Book By: Braxton, John M. and Bayer, Alan E. (Eds.)
Review By: Denise Yacullo Rodak
Center for Academic Advising and Adult Learning
Montclair State University



            Students often indicate that their poor classroom performance is the result of the professor’s teaching ability/style. Advisors find that addressing this accusation is difficult because students could be denying accountability and blaming professors when in reality they simply did not do the work. Or, student performance could be the result of disorganized professors who did not establish a classroom climate conducive to learning.

            Addressing Faculty and Student Classroom Improprieties examines how the classroom dynamic relates to students’ intellectual development, and offers a number of suggestions on how both parties, the students and the faculty, can be held accountable for their actions.  Organized into three parts -- background, faculty improprieties and remedies, and student rights and improprieties -- the text presents “theoretical and conceptual frameworks from which to view the dynamics of both faculty and student incivilities as they may affect both the teaching and learning process” (p. 4). The editors contend that the actions of both parties do not exist in a vacuum, but rather impact upon each other to ultimately determine the classroom climate.

            What constitutes faculty improprieties? In the past, much of the focus on faculty impropriety has been linked to indiscretions outside of the classroom (p.89). Through research directed to the formal teaching and learning environment, one study identified in the text found that inadequate course preparation, a condescending and demeaning attitude, and particularistic grading “hampers the academic and intellectual development of students” (p. 44).  To combat these and other issues, the editors strongly recommend that a “code of conduct for undergraduate teaching” be ratified by the appropriate faculty governing body as a way to “communicate to the lay public the high value placed on undergraduate students as clients of teaching by the institution” (p. 54). Editors devote an entire chapter to explaining what should be included in such a code and to the steps for its implementation.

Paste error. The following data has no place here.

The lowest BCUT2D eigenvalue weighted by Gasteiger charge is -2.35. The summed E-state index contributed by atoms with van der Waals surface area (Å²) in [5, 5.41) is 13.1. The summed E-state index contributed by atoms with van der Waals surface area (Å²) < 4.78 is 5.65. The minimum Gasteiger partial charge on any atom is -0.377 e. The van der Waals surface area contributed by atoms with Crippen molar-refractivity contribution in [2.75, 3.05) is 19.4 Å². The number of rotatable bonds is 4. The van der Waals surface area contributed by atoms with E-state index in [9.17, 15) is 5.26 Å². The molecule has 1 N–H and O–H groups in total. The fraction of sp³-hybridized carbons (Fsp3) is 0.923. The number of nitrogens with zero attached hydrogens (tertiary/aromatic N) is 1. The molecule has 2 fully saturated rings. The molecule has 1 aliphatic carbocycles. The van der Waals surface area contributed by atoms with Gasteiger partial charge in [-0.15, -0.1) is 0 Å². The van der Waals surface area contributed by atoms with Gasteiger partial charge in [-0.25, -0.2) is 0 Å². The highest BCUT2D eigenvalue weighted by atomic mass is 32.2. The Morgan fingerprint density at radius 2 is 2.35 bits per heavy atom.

The editors address the formalization of students’ rights and expectations through two vehicles: the student handbook and the course syllabus. They provide detailed examples of both and cite the importance of providing procedural guidelines for student reporting any instances of classroom improprieties.     

This book should serve as a retention resource for advisors, department chairpersons, deans, student government representatives, and those involved in developing new faculty training programs.   The editors contend that “curbing student classroom incivilities can have a positive, direct effect on subsequent commitment to the institution” (p. 72).  Although many advisors will not be a part of the  development a code of conduct for faculty members or rewrite the student handbook, they can use the principles set forth to help students understand their rights and responsibilities in the classroom.

Addressing Faculty and Student Classroom Improprieties: New Directions for Teaching and Learning, No 99. (2004). Book by Braxton, John M. and Bayer, Alan E. (Eds.). Review by Denise Yacullo Rodak. San Francisco: Jossey-Bass, 120 pp. Price $29.00. ISBN #0-7879-7794-2.

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